For large ensemble TV show casts, the typical promo photo tend to be a wide shot with everyone standing, with minimal body overlap. It seems like you would need a wide angle to get the whole scene if they are shooting in a studio, but the verticals are perfect at the edges.

How would you replicate this? And is it possible these are photoshopped together from separate portraits?

Examples (you can find many more by image searching for "cast photo"):

enter image description here

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  • 2
    \$\begingroup\$ Those are just multiple images/catpures photoshopped together.. \$\endgroup\$
    – Berzemus
    Commented Jun 14, 2011 at 13:42

3 Answers 3


These are Photoshopped. Each actor is photographed separately or in small groups as appropriate. Then each actor is cut out of their original image and placed in an empty background (either photographed or computer generated).

You can see in some cases that the angle at which the subjects' feet meet the ground isn't quite right (take a look at Christina Hendricks' feet, the red-head in the Mad Men shot, and Kiefer Sutherland's feet in the 24 shot), and that there is no interaction between any of the subjects (apart from where they've been photographed together, as in the guy sat down on the right of the Mad Men shot, where you can see the woman's skirt being pushed in by the chair).

Overall it's pretty simple stuff. The trickiest bit is making sure the lighting of the subjects is consistent (both between subjects and with the background: the 24 shot is a bit dodgy in this regard, it looks like the Kiefer Sutherland shot is from a completely different shoot); the Photoshopping is elementary stuff.

  • 1
    \$\begingroup\$ The 24 shot difference is likely intentional, in order to make him "pop" from the photo a bit. Could have been executed better, but rather than an error it was probably a conscious design choice. \$\endgroup\$
    – Adam Davis
    Commented Jun 14, 2011 at 20:47
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    \$\begingroup\$ Taking a look at the shots before and after reading your answer is wild. The second time around, the photos went from "nice looking" to "unbelievably fake and poorly 'shopped." \$\endgroup\$
    – Matt Ball
    Commented Jun 14, 2011 at 20:55
  • \$\begingroup\$ This alternate promo image for Mad Men just showing the main characters is even more proof it is a Photoshop. Some of the portraits are the same as the bigger version and others are alternate takes: featuresblogs.chicagotribune.com/photos/uncategorized/2008/07/… \$\endgroup\$ Commented Jun 14, 2011 at 21:33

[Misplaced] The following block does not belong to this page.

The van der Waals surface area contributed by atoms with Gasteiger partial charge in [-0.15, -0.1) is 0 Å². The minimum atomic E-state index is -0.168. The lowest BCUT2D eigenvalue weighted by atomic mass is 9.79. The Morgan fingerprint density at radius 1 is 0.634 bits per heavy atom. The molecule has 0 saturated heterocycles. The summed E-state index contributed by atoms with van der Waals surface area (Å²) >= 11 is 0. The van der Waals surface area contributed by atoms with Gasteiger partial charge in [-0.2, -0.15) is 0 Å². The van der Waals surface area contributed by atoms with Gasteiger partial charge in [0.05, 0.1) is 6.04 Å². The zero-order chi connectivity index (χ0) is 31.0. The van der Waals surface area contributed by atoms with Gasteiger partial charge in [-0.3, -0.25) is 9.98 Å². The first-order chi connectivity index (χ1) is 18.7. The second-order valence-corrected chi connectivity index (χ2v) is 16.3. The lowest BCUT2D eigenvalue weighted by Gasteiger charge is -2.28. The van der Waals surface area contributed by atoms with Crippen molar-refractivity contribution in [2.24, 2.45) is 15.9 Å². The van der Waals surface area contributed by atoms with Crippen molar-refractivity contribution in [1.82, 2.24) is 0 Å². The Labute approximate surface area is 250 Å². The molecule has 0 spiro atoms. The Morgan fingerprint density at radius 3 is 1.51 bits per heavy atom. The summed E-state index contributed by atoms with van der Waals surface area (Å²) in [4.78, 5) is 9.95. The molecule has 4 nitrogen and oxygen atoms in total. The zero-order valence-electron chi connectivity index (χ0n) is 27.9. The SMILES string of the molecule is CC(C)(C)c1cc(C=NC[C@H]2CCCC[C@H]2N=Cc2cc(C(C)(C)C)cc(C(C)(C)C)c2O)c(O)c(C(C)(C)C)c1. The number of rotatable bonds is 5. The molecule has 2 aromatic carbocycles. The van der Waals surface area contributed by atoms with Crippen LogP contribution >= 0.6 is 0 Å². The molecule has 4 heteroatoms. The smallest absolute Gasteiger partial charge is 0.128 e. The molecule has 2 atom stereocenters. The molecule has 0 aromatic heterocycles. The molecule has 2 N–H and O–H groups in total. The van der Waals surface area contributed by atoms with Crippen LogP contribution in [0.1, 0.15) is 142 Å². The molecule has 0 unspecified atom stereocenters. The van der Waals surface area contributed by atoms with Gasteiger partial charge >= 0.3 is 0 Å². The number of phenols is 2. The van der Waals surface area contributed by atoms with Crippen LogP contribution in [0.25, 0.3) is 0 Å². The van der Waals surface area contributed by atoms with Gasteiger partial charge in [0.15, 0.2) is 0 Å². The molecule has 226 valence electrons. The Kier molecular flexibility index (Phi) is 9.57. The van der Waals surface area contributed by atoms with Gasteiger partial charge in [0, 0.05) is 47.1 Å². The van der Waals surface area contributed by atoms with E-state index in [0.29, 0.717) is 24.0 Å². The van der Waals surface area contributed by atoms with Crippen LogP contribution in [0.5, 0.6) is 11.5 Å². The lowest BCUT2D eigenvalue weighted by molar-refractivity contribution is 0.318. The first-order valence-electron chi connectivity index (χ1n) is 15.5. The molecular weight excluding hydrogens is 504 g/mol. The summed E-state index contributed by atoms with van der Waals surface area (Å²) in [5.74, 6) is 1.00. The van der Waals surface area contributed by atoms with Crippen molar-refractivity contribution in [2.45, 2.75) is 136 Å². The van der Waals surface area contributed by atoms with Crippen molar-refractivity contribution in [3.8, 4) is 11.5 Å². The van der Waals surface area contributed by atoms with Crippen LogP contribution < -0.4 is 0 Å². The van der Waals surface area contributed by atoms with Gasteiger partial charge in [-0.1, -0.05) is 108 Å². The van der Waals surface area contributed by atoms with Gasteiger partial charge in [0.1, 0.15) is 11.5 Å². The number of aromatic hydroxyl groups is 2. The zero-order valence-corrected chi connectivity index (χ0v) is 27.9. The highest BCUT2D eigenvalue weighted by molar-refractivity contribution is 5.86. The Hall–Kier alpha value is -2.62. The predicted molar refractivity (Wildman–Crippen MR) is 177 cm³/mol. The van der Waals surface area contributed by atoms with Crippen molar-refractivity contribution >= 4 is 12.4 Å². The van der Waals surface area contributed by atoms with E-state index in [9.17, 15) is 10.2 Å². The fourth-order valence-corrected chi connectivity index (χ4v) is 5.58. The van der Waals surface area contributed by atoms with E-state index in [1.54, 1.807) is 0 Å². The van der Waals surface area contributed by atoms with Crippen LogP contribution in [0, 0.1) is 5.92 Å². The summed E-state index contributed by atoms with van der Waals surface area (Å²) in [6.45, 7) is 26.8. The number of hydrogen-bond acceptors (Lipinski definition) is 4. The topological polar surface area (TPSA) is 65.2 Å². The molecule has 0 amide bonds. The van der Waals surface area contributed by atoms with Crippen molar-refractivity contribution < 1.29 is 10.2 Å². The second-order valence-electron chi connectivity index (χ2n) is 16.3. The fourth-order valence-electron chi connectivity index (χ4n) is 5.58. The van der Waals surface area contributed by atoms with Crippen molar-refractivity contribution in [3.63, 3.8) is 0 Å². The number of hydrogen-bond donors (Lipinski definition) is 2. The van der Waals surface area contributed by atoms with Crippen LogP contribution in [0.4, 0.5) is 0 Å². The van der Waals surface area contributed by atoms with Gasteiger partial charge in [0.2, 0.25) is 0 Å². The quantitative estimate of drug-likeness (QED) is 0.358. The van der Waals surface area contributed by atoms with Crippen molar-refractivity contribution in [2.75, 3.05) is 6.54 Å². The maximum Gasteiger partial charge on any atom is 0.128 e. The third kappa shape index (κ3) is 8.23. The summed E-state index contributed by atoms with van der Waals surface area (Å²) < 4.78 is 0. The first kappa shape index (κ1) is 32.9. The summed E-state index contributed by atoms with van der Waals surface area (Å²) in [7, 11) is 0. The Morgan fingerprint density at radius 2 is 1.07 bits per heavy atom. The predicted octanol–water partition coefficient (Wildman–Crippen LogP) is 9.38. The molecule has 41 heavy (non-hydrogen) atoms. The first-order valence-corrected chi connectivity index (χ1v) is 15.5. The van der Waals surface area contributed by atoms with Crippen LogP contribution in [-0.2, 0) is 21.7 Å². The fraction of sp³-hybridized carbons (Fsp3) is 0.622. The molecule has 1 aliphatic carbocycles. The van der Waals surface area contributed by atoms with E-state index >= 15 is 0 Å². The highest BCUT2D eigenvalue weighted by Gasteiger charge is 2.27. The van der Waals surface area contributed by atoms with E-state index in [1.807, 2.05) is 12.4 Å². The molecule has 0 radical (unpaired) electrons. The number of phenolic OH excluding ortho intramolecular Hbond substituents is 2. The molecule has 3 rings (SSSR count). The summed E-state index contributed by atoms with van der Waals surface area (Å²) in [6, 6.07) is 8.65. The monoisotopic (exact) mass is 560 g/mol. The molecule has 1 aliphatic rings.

• \$\begingroup\$ @Matt Ball - I've just expanded your mind. You're welcome. ;) \$\endgroup\$ Commented Jun 14, 2011 at 21:44

On the first case is pretty obvious that they are at least 5 images. (4+1 background)

You have a lateral and backlight where each consecutive group would cast a shadow on the group in front.

enter image description here

But some magazines are famous of actually taking a large group.

Take a look at this search https://www.google.com.mx/search?q=vanity+fair+large+group+photoshoot&dcr=0&tbm=isch&source=lnt&tbs=isz:lt,islt:2mp&sa=X&ved=0ahUKEwiH5faRrtHZAhVNylMKHZQ7B0sQpwUIHw&biw=1366&bih=700&dpr=1#imgrc=9KzusaYtQPz9zM:

(This is actually not one photo either but a composite shot to add the photographer and asistant into the photo), but you will notice that in a real group photoshoot they are using a "butterfly" light scheme. This is using a large softbox above the camera so each member do not cast a shadow on the next one. If they also use one below would be a clamp light scheme.

The lighting is the most complex subject here.

In regards to using a wide lens, no. If you want a quality photo you would not use one, but use a really large studio so you can go back far enough.

You also would not use a small sensor camera, but a medium format, so the focal length is not really small.


How do they shoot wide television-show cast photos?

One actor at a time. Then they composite them together. That's pretty much it.

  • 3
    \$\begingroup\$ how does this add to the seven years old answer? \$\endgroup\$
    – ths
    Commented Mar 1, 2018 at 10:25
  • \$\begingroup\$ More directly answers the question succinctly and to the point. There's room in the SE system for both. \$\endgroup\$
    – Michael C
    Commented Mar 1, 2018 at 10:27

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